What I love most about superhero movies is the visceral way that imagination is made “solid.” It’s why most people prefer movies in general over books or something– to see and hear and sometimes even FEEL every blast of superhero power, every explosion, the crunch of fists into concrete (or villains’ faces) is experienced on a different level.
If that’s your test, then this movie does rise to that challenge and even succeeds, as I said in my previous post on “What’s Good.” So I would recommend the film purely in terms of summer blockbuster moviegoing experiences. If you feel that narrative structure and clear development of main characters are important, then this film won’t be for you, however. I can certainly sympathize with your decision and won’t fault you if you want to skip it entirely.
Spoiler Alert: Orange
There are no plot holes, necessarily, but neither is the plot logic very strong. In other words, there’s no reason that character’s decisions MUST necessarily follow from their choices, and the result is that these characters are strange to us. This is happens not only with our leads but it’s even moreso a problem for the villains, who seem to exist in a weird, B-plot alternate reality that somehow finds its way into the main storyline at a couple of points. Also, while I’m indeed a fan of non-linear storytelling, having Peter and Gwen be together, then break up, then be together, then break up, then be together, is really an example of that. The through-line of the narrative is just a mess, with the exception of the very final decision at the end of the film– Spoiler alert! Peter Parker chooses to be Spider-Man. In this case, to be fair, it felt like an appropriate decision of the character and did help to establish a theme for our story.
Other parts to the story seem like they were meant to be as purposeful as that, but like jokes that fail to “land,” they ultimately feel completely arbitrary. Harry is meant to be Peter’s friend, but also one that they hadn’t seen for over ten years, so why should Peter suddenly go check on him? Harry’s dad was meant to be behind all the horrors of OsCorp, so why not have him the victim of a medical condition turning him into a Goblin creature, conveniently explaining that to his son so that he can turn into an evil Spider-Man villain, too. And I’m not sure if we are meant to think Harry is smart for figuring out Spidey’s secret identity, or if it’s just a hand-wavey shortcut to get to the final sequence.
I’m not sure about the logic behind having Parker’s parents shown in this story, either. The very first sequence of the film is spent in flashback as Peter is left behind with his parents so they can escape some OsCorp evil henchmen who are after their research, and they even get an action scene! Then, in a weird kind of C-plot, Peter occasionally glances at the reminder of his parents, his dad’s leather man-bag, and grows increasingly angsty about it, maybe even crazed, until he uncovers the clues to lead him to a hidden lair that contains a mysterious lab for some reason, one completely operational and with a message already downloaded and ready to go from 15 years ago/our initial flashback. You’d be hard-pressed to really connect this to any part of the overall story– maybe it helps explain something going on in Harry’s story, and maybe it helps thematically for Peter to “keep calm and carry on,” but isn’t that when Gwen’s supposed to be doing? This is just a weak addition to an already flawed story structure.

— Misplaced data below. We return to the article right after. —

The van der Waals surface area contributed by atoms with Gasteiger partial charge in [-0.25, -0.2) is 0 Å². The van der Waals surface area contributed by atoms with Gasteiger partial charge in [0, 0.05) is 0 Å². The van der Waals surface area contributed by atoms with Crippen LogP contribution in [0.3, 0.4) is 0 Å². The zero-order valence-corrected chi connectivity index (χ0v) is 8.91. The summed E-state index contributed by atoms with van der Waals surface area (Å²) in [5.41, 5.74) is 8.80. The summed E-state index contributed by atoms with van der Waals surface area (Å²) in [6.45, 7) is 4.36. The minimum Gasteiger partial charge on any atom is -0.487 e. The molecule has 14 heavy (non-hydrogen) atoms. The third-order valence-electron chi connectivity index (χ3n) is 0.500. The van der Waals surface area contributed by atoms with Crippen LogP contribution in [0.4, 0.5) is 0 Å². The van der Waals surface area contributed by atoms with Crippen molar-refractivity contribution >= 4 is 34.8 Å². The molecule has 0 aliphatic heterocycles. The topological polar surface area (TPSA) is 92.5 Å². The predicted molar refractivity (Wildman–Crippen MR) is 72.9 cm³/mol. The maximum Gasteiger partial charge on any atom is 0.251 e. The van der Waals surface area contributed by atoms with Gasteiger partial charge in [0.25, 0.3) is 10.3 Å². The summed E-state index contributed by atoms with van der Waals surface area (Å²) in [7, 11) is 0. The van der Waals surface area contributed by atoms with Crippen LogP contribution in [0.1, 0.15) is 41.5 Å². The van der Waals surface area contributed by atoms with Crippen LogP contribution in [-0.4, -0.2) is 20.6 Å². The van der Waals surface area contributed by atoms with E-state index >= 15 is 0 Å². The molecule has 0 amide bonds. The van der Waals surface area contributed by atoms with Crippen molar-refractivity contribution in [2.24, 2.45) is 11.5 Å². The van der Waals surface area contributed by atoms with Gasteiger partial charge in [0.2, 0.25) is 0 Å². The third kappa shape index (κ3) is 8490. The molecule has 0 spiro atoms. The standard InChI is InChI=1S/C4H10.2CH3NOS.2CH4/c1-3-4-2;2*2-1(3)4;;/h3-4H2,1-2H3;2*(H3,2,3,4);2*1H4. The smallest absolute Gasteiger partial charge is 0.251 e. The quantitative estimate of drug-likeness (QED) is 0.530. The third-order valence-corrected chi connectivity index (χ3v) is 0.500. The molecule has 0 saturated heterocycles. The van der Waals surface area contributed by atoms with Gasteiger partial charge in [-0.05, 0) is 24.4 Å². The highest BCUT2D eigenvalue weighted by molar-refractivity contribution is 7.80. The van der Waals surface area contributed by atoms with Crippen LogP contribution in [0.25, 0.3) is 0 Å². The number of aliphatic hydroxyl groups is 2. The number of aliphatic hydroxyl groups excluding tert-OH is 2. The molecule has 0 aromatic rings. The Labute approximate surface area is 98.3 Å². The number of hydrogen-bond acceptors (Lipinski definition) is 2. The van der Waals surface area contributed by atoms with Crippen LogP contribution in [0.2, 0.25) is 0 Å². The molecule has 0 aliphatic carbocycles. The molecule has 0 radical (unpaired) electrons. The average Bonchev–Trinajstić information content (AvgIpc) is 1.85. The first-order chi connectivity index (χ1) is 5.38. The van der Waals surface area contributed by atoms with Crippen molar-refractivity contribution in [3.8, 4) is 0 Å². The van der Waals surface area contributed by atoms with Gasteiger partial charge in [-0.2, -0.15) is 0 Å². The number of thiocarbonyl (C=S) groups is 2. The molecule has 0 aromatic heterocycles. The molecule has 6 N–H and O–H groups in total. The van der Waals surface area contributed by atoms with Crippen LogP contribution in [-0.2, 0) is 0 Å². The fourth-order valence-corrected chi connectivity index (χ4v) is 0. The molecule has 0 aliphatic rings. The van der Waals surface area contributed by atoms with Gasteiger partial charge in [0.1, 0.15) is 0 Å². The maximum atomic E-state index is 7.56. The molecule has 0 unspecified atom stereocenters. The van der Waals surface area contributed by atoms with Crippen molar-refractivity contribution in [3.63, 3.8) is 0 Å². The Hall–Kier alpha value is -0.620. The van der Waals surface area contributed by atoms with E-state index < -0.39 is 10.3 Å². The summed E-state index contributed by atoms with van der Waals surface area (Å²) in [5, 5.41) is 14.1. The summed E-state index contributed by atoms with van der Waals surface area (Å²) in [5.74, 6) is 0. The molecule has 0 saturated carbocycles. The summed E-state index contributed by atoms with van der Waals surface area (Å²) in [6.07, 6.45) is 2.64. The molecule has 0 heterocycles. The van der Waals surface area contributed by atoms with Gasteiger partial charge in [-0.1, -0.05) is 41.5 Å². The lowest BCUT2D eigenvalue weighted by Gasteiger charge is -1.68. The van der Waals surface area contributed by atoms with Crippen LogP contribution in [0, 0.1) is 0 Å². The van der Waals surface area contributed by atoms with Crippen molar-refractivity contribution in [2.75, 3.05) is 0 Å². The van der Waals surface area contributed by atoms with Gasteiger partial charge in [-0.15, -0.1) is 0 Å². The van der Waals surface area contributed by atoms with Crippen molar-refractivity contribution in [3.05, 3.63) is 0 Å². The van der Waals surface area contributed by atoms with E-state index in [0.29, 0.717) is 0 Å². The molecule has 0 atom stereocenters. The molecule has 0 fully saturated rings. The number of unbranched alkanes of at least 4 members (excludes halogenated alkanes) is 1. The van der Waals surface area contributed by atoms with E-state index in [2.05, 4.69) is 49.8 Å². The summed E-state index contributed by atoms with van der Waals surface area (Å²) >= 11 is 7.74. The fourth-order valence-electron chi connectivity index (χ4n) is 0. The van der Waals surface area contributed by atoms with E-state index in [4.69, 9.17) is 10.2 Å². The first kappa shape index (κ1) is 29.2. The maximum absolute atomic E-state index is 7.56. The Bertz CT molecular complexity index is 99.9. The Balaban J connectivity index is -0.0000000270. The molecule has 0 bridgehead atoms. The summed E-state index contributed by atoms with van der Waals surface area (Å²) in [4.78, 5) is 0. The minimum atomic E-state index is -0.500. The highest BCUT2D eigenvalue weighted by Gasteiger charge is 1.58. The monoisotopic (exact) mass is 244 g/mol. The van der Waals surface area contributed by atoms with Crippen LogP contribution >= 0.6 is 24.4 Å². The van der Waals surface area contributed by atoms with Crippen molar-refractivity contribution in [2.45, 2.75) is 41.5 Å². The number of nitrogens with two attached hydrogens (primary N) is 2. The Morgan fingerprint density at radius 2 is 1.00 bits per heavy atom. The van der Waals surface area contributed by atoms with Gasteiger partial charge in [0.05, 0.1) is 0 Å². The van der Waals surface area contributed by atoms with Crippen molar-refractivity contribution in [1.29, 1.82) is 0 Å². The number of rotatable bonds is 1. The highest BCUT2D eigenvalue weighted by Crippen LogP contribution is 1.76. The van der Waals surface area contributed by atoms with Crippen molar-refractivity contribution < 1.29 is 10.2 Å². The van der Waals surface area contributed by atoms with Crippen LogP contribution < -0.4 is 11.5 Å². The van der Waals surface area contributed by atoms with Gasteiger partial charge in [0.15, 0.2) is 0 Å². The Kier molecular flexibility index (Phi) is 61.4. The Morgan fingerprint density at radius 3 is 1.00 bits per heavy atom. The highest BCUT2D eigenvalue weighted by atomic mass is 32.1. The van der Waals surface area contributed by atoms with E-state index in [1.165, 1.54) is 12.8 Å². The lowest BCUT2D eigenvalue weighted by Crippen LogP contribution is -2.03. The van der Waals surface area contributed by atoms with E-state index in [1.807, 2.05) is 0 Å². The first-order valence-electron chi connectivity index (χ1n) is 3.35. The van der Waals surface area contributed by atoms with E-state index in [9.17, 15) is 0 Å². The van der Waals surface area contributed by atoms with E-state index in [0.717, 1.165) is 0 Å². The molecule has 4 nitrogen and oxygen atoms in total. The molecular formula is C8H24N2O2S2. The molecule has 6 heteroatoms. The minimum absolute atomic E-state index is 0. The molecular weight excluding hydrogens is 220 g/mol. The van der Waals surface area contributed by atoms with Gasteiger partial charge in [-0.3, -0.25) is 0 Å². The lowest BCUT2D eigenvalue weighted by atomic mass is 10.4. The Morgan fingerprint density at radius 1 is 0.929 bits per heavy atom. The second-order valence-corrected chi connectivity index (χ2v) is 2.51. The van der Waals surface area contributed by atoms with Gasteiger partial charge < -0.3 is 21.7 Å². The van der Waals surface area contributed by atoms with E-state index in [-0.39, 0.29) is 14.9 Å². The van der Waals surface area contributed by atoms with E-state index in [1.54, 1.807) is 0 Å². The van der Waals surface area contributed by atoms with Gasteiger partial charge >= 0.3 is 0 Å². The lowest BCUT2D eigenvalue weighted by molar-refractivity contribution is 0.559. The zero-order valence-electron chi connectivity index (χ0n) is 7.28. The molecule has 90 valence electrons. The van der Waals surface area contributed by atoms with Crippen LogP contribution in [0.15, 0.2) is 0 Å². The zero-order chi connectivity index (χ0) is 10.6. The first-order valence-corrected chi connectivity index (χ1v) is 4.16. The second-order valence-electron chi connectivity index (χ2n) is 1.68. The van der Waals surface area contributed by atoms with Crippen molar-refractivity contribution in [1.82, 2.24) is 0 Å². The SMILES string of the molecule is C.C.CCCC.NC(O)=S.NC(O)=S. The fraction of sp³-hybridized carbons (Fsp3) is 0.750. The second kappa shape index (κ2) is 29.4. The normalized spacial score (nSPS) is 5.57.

It’s too bad that I have to spend all this time before coming to who is supposed to be the main villain of this film, Electro. The film itself kind of forgets about him, too, which is doubley ironic (meta-irony?) since his main characterization is how he just wants to be recognized. He shows up amid the opening sequence that serves as Spider-Man’s introduction/reestablishment of character, abilities, setting, etc., and has a couple of cut scenes in that jumbled, zig-zag plot pattern I already talked about. Great care is made to give this character a lot of pathos, and Foxx does his best to really emote a genuine connection with the audience, so it’s kind of tragic, maybe even oversimplifyingly so, that he degenerates into a more cliche villain and finally into simply being a force of nature by the end of his appearance. Once again, there appears to be some purpose for hammering his origin and its emotional resonance so hard, but in the end the audience would really have to stretch to make a thematic connection to Spider-Man’s own journey.
Overall, the filmmakers seemed very interested in how to set things up, and they also seemed really interested in how the film ended. But in-between, everything is too muddled and disjointed to really say it’s an overall “good” story. Let’s hope all the “What’s Good” I talked about in the previous post is enough to satisfying movie-goers.
In fact, I can report that the audience I saw it with, in Taiwan, felt most of the important story beats, and I’m pretty sure that they were all unaware of the Gwen Stacy story from the comics, judging from their reactions. That scene came off surprisingly well, from the performance to the camera to the music. I even heard some sniffles.
I’m not sure the theme came through, however. My friend told me he didn’t like the movie because of what happened in that scene. I tried to explain the great tragedy of being Spider-Man, but he wasn’t convinced.
I guess he wanted something a little bit more typically Hollywood in the ending.